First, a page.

Thompson loves to hit driver, too, but . . . 

“Lexi hit a lot of 3-woods compared to us when we played together yesterday,” Jones said.

Jones doesn’t find himself talking Park out of hitting driver much.

“It’s really simple,” Jones said. “When you hit driver as straight as she does, why mess around?”

Count Golf Channel analyst Brandel Chamblee, a student of the swing, among admirers of Park’s abilities.

“No other swing in the game comes close to her technical perfection and elegance in my opinion,” Chamblee tweeted Friday.

Come Sunday, Park hopes to complete a perfect sweep of the LPGA’s most important awards.

National champion Sooners meet with Trump in D.C.

By Golf Channel DigitalNovember 17, 2017, 11:10 pm

The national champion Oklahoma men's golf team visited Washington D.C. on Frday and met with President Donald Trump.

Oklahoma topped Oregon, 3 1/2 to 1 1/2, in last year's national final at Rich Harvest Farms to win their second national championship and first since 1989.

These pictures from the team's trip to Washington popped up on social media late Friday afternoon:

Rookie Cook (66-62) credits prior Tour experience

By Rex HoggardNovember 17, 2017, 10:36 pm

ST. SIMONS ISLAND, Ga. – Austin Cook is a rookie only on paper. At least, that’s the way he’s played since joining the circuit this season.

This week’s RSM Classic is Cook’s fourth start on Tour, and rounds of 66-62 secured his fourth made cut of the young season. More importantly, his 14-under total moved him into the lead at Sea Island Resort.

“I really think that a couple years ago, the experience that I have had, I think I've played maybe 10 events, nine events before this season,” Cook said. “Being in contention a few times and making cuts, having my card has really prepared me for this.”


RSM Classic: Articles, photos and videos

Full-field scores from the RSM Classic


Cook has been perfect this week at the RSM Classic and moved into contention with four consecutive birdies starting at No. 13 (he began his round on the 10th hole of the Seaside course). A 6-footer for birdie at the last moved him one stroke clear of Brian Gay.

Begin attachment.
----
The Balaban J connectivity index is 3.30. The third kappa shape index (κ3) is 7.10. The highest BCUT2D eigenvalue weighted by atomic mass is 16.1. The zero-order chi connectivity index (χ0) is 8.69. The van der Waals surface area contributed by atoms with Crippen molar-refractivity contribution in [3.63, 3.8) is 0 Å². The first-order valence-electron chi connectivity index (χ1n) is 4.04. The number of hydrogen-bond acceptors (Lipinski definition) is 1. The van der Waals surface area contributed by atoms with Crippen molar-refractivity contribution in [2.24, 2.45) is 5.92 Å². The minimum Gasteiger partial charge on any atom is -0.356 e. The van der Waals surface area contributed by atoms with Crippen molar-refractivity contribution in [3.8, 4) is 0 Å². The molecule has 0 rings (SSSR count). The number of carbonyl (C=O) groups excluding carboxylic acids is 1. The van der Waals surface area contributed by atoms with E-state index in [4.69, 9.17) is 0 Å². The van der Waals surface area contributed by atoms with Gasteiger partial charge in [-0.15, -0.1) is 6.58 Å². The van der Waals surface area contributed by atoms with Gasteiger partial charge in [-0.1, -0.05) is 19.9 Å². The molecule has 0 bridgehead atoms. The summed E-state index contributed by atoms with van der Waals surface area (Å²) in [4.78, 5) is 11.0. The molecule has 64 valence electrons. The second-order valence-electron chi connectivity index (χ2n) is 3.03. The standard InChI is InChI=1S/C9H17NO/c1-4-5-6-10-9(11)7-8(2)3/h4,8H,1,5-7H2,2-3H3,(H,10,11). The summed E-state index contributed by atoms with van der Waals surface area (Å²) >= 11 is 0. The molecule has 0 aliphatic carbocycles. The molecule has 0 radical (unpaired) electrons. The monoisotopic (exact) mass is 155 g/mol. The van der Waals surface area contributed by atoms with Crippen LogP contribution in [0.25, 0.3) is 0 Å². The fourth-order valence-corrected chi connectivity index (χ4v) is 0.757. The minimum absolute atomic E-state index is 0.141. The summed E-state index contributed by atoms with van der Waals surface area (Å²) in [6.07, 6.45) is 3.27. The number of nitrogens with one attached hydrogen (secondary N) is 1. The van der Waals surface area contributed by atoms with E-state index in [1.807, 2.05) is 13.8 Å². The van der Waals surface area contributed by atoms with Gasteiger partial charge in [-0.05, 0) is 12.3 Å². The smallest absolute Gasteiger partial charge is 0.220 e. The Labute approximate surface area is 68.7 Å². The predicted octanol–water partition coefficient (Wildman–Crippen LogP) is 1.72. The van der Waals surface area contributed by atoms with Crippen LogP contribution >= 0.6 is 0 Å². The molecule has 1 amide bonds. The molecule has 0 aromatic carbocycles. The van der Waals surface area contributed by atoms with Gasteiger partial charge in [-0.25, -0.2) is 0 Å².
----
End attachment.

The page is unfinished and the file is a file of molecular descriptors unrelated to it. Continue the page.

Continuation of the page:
In fact, Cook hasn’t come close to making a bogey this week thanks to an equally flawless ball-striking round that moved him to first in the field in strokes gained: tee to green.

If Cook has played like a veteran this week, a portion of that credit goes to long-time Tour caddie Kip Henley, who began working for Cook during this year’s Web.com Tour finals.

“He’s got a great golf brain,” Henley said. “That’s the most flawless round of golf I’ve ever seen.”

Cook fires 62 for one-shot lead at RSM Classic

By Associated PressNovember 17, 2017, 10:26 pm

ST. SIMONS ISLAND, Ga. – PGA Tour rookie Austin Cook made a 6-foot birdie putt on his final hole for an 8-under 62 and a one-shot lead going into the weekend at the RSM Classic.

Cook has gone 36 holes without a bogey on the Plantation and Seaside courses at Sea Island Golf Club. He played Seaside - the site of the final two rounds in the last PGA Tour event of the calendar year - on Friday and ran off four straight birdies on his opening nine holes.

''We've just been able to it hit the ball really well,'' Cook said. ''Speed on greens has been really good and getting up-and-down has been great. I've been able to hit it pretty close to the hole to make some pretty stress-free putts. But the couple putts that I have had of some length for par, I've been able to roll them in. Everything's going well.''

The 26-year-old former Arkansas player was at 14-under 128 and had a one-stroke lead over Brian Gay, who shot 64 on Seaside. No one else was closer than five shots going into the final two rounds.

The 45-year-old Gay won the last of his four PGA Tour titles in 2013.


RSM Classic: Articles, photos and videos

Full-field scores from the RSM Classic


''I've hit a lot of greens and fairways,'' Gay said. ''I've hit the ball, kept it in front of me. There's a lot of trouble out here, especially with the wind blowing, so I haven't had to make too many saves the first couple days and I putted well.''

Cook has made the weekend cuts in all four of his starts this season. He earned his PGA Tour card through the Web.com Tour, and has hired Gay's former caddie, Kip Henley.

''With him being out here so long, he knows everybody, so it's not like I'm completely the new kid on the block,'' Cook said. ''He's introduced me to a lot of people, so it's just making me feel comfortable out here. He knows his way around these golf courses. We're working really well together.''

First-round leader Chris Kirk followed his opening 63 on the Plantation with a 70 on the Seaside to drop into a tie for third at 9 under with C.T. Pan (65) and Vaughn Taylor (66).

Brandt Snedeker is looking strong in his first start in some five months because of a sternum injury. Snedeker shot a 67 on the Plantation course and was six shots back at 8 under.

''I was hitting the ball really well coming down here,'' Snedeker said. ''I was anxious to see how I would hold up under pressure. I haven't played a tournament in five months, so it's held up better than I thought it would. Ball-striking's been really good, mental capacity's been unbelievable.

''I think being so fresh, excited to be out there and thinking clearly. My short game, which has always been a strength of mine, I didn't know how sharp it was going to be. It's been really good so far.''